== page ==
In the spring of 1798 Edward built a flat boat and the family floated on it down the
In the Red Lion book Dearth recorded a story told by Newton Dearth, a grandson of Samuel, about the dogs on this early farm. A lane led from the house to the road. There were bars across the lane at the road and also near the house. At night the dogs put their paws on the bars by the house and waited for the wolves to come out of the woods. The dogs then chased the wolves to the set of bars at the road. The wolves then turned and chased the dogs back to the house. Dearth said they played like this for hours.
As to personality, Booz describes Edward as "pious and of quiet temperament" and of
Friday, January 8, 2010
By Rosalie Yoakam
Colonel John Bigger, an early pioneer of Warren County, Ohio, had a distinguished political career. He was first elected, in 1802, to the territorial legislature but it never met because the Ohio State Government was organized in its place.
He was then selected to be a Representative in the first Ohio State Legislature. This was followed by twenty terms in the state government. Bigger served a total of eight terms in the House and thirteen in the Senate. His service was from 1803-1833, from the first Legislature through the 32nd. He was Speaker of the House in 1821-22 and in 1825 was appointed to the first State Board of Equalization. He later became its President.
Bigger ran for governor of Ohio in 1826 but was defeated by Allan Trimble. He also served as a Presidential elector on the Clay ticket.
The book, The History of Warren County, Ohio, produced by the W. H. Beers Company of Chicago in 1882, says, “He was more frequently elected to represent Warren County in the Legislature than any other citizen of the county in its whole history.”
The Beers book says of his character, “Col. Bigger possessed powers of mind which enabled him to discharge the duties of the offices to which he was chosen with credit to himself and the entire satisfaction of the community.”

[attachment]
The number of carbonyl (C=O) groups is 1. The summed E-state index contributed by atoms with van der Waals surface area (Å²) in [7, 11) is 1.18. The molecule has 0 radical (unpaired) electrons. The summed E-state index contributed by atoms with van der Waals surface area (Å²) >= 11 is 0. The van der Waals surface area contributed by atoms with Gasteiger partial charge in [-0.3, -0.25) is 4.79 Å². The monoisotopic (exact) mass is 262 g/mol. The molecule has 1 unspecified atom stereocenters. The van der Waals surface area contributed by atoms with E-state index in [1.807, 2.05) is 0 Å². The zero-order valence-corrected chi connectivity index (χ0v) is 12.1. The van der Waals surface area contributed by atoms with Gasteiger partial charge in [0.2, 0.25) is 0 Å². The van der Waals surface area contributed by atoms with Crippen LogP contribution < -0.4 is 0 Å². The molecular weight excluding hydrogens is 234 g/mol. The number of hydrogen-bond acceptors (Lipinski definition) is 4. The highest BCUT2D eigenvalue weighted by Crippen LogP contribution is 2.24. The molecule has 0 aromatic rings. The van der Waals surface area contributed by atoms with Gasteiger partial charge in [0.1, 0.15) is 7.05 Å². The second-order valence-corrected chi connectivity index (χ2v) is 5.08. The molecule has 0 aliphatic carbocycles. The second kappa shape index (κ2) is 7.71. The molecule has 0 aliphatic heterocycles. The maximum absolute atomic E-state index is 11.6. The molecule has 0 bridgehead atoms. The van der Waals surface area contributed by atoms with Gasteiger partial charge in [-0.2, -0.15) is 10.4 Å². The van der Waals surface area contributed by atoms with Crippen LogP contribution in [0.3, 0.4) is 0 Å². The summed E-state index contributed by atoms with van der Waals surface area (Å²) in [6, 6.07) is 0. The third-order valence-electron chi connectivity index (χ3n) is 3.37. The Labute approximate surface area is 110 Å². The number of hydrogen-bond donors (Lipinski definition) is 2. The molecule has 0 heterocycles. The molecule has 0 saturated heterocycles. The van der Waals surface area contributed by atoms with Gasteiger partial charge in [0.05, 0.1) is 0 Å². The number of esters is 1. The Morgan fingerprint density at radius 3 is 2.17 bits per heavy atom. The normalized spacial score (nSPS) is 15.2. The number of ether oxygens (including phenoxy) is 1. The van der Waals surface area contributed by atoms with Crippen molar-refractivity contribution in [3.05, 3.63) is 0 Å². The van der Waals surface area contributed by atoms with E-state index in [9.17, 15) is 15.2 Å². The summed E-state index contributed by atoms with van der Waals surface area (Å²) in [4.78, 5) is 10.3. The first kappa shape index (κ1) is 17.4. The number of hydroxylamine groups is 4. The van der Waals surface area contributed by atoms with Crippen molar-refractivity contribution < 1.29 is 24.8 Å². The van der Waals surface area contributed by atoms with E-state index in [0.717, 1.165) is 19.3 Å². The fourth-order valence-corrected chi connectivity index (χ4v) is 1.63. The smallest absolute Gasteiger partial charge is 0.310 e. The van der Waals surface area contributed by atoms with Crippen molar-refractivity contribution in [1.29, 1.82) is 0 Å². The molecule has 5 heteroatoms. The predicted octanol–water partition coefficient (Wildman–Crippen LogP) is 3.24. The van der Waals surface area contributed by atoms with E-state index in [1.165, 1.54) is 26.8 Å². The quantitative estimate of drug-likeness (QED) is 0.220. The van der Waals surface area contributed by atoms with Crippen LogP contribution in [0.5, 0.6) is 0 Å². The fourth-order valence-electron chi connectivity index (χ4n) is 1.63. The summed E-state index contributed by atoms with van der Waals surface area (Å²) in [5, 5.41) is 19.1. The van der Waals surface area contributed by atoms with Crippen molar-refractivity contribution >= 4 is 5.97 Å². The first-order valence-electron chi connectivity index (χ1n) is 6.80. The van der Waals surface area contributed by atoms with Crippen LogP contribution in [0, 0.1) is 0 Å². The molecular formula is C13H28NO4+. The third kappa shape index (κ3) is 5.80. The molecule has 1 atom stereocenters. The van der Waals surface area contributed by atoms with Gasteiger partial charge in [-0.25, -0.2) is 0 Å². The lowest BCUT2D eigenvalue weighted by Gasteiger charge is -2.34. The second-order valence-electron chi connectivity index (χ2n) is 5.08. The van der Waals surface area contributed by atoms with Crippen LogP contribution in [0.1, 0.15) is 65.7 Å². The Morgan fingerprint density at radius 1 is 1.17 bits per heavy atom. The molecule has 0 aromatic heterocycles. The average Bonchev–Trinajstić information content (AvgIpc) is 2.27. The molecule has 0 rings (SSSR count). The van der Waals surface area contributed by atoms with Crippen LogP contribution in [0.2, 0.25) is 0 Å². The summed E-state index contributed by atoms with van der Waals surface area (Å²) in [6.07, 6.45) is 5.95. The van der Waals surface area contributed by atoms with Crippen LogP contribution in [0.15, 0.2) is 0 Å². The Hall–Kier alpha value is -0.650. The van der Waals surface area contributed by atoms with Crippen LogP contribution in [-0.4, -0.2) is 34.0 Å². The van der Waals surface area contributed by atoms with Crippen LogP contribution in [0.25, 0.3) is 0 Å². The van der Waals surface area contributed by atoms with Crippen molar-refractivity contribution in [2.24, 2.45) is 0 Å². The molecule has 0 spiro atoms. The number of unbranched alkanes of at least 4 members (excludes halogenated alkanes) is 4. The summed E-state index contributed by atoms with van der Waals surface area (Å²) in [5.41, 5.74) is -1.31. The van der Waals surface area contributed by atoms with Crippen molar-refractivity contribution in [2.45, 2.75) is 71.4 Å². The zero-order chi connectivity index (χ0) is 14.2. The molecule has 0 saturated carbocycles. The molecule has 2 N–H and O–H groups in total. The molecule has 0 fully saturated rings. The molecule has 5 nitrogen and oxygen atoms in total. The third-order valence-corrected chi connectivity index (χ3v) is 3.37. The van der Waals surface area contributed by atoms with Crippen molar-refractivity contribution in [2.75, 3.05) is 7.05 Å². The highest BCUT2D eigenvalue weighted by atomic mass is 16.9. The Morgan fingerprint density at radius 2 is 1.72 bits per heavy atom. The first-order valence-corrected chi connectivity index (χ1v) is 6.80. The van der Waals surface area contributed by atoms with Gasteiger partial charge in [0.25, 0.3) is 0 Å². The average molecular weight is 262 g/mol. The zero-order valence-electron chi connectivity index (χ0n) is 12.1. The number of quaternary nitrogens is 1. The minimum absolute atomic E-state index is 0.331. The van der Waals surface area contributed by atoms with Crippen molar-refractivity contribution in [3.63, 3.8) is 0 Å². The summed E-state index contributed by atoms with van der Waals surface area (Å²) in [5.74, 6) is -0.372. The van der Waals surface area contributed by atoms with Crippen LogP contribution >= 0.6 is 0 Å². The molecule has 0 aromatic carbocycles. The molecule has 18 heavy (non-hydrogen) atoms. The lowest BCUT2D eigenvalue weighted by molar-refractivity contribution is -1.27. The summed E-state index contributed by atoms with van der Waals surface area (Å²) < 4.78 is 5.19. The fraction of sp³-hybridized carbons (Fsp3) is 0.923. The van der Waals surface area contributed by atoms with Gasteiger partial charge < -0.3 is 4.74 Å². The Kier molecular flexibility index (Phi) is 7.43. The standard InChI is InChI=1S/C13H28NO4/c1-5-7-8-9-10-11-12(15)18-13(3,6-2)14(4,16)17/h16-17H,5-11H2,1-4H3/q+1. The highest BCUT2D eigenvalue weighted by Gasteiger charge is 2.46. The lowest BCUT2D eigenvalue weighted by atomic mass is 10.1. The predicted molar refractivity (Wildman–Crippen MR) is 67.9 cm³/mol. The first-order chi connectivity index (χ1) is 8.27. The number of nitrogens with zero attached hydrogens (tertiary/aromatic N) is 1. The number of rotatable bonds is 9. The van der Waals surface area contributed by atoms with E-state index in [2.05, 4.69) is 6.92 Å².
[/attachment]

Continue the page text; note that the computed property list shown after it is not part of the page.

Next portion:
He also served as a nonpolitical executive. Bigger was on the first board of trustees of Miami University and a charter member of the directorate of the first bank of Cincinnati. Its charter was issued in 1803.
Bigger was born in Pennsylvanian on December 5, 1770. He married Hannah Bigger, his cousin in 1801. She was born in Pennsylvania on February 17, 1779 and was the sister of John Bigger who settled in Montgomery County, Ohio. Bigger Road in Montgomery County is named for the family.
Colonel Bigger bought land in the northern part of Warren County, near the Shaker’s Union Village, (now Otterbein Lebanon Retirement Community) from Judge John Cleves Symmes in about 1799. But, he was not able to get a deed to his land until an act of Congress was passed to relieve persons with written contracts to lands not actually in Symmes’ patent.
The Bigger family was members of the Dick’s Creek Presbyterian Church near the village of Blue Ball. He was a Ruling Elder there for almost forty years.
Hannah died on December 31, 1830. Her grave was found in 1949 in a small family cemetery on land north west of Lebanon on Green Tree Road. The property had once been owned by the family.
Colonel John’s second wife was Ann Robinson daughter of Captain John Robinson.
Bigger died on June 18, 1840. It is unclear where he is buried.
Hannah and Colonel John had two sons who achieved political fame. Samuel Bigger became the seventh governor of Indiana and Finley Bigger was the registrar of the United States Treasury under several Presidents.